Canadians have squirreled away potentially hundreds of billions of dollars in offshore tax havens, avoiding up to $3 billion in taxes annually, according to new numbers from Canada Revenue Agency.
The agency estimates Canadian had between $75.9 billion and $240.5 billion in tax havens in 2013. That number is only for individual taxpayers, and doesn't include corporations' offshore holdings.
CRA is scheduled to report next year on the amount of money corporations have placed in offshore tax havens. But according to a 2016 study by Canadians for Tax Fairness, Canadian businesses had placed some $270 billion out of the tax collector's reach.
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CRA estimates the money individuals placed in tax havens cost the government $800 million to $3 billion in lost tax revenue in 2014.
Add to that the losses from domestic unpaid income taxes and unpaid GST (which CRA estimated in earlierreports), and Canada's "tax gap" for individuals — the amount the government failed to collect — would be up to $14.6 billion in 2014, CRA data shows.
The recent reports on Canada's "tax gap" mark the first time CRA has attempted to estimate what it loses from unpaid taxes.
For years the agency resisted efforts to crunch these numbers. But in the spring of 2016, with a new Liberal government in Ottawa and renewed attention on offshore tax havens in the wake of the Panama Papers release, CRA announced it would begin research into the issue.
Earlier on HuffPost Canada:
"This latest study of the tax gap is evidence of our government's ongoing commitment to better target international tax evasion and aggressive tax avoidance," Revenue Minister Diane Lebouthillier said in a statement Thursday.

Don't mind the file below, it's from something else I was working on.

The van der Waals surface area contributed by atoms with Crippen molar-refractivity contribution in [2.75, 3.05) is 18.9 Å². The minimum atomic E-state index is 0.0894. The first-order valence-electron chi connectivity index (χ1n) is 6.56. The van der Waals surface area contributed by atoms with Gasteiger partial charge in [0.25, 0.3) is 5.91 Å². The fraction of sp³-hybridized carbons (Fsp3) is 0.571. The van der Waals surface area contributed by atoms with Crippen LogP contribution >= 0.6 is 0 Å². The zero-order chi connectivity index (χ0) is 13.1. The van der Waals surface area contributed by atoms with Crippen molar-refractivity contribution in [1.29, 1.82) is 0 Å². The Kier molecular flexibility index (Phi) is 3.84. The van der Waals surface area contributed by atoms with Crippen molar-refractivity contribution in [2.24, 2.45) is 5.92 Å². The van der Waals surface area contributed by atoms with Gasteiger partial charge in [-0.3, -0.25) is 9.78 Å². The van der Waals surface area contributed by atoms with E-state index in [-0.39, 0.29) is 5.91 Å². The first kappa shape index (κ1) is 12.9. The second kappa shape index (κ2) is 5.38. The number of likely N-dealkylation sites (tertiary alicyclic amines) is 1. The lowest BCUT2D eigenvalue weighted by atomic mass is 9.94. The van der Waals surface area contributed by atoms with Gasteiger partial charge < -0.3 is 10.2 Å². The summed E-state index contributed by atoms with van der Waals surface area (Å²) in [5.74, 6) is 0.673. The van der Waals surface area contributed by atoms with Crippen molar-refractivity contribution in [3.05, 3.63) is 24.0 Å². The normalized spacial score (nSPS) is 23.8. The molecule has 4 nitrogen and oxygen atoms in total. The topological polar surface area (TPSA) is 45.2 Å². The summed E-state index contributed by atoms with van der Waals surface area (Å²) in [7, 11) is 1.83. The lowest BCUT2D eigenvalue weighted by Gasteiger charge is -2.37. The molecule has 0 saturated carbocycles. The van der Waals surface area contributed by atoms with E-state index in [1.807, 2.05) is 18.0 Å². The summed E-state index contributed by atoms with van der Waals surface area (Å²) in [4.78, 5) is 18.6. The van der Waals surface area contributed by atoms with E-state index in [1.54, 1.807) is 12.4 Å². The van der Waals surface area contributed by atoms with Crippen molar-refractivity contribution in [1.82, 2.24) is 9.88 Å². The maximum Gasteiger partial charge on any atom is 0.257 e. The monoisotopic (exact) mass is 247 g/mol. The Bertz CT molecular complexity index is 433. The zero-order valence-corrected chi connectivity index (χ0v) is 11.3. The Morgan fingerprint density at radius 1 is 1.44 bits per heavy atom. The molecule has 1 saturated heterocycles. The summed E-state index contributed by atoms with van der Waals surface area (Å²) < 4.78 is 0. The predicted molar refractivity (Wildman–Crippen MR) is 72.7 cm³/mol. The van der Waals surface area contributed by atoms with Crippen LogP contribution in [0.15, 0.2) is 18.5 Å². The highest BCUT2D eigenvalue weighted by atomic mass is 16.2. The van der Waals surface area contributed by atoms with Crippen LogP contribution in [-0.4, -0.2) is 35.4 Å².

The fight for the tax gap was championed for years by Sen. Percy Downe of Prince Edward Island, a Liberal. Downe more or less declared victory earlier this year when CRA agreed to hand over data to the Parliamentary Budget Officer so the budget watchdog can make its own estimates of the tax gap.
"As delighted as I am with this outcome, I am equally disappointed that it took so long and only happened because the (Parliamentary Budget Officer) threatened to take CRA to court," Downe said in a statement in May.
"It is hard to believe that the Canada Revenue Agency was allowed to stonewall the PBO for so many years, under two different federal governments. Now that the Agency has handed over the information, one has to look back and wonder why it took six years to accomplish."
More convictions, tougher sentences
CRA says it has been ramping up its enforcement of tax laws, noting the government recently gave its budget a $1-billion boost to fight tax evasion.
It says it identified 155 audits resulting from the Panama Papers leak of offshore tax haven data, "and several criminal investigations are ongoing as of March 31, 2018."
The agency boasts its conviction rate for tax evasion has improved, to 95 per cent in 2017-2018 from 89 per cent the year before, and prison sentences are getting longer.
The final piece of the tax-gap puzzle will fall into place next year, when CRA reports on the numbers for corporations.
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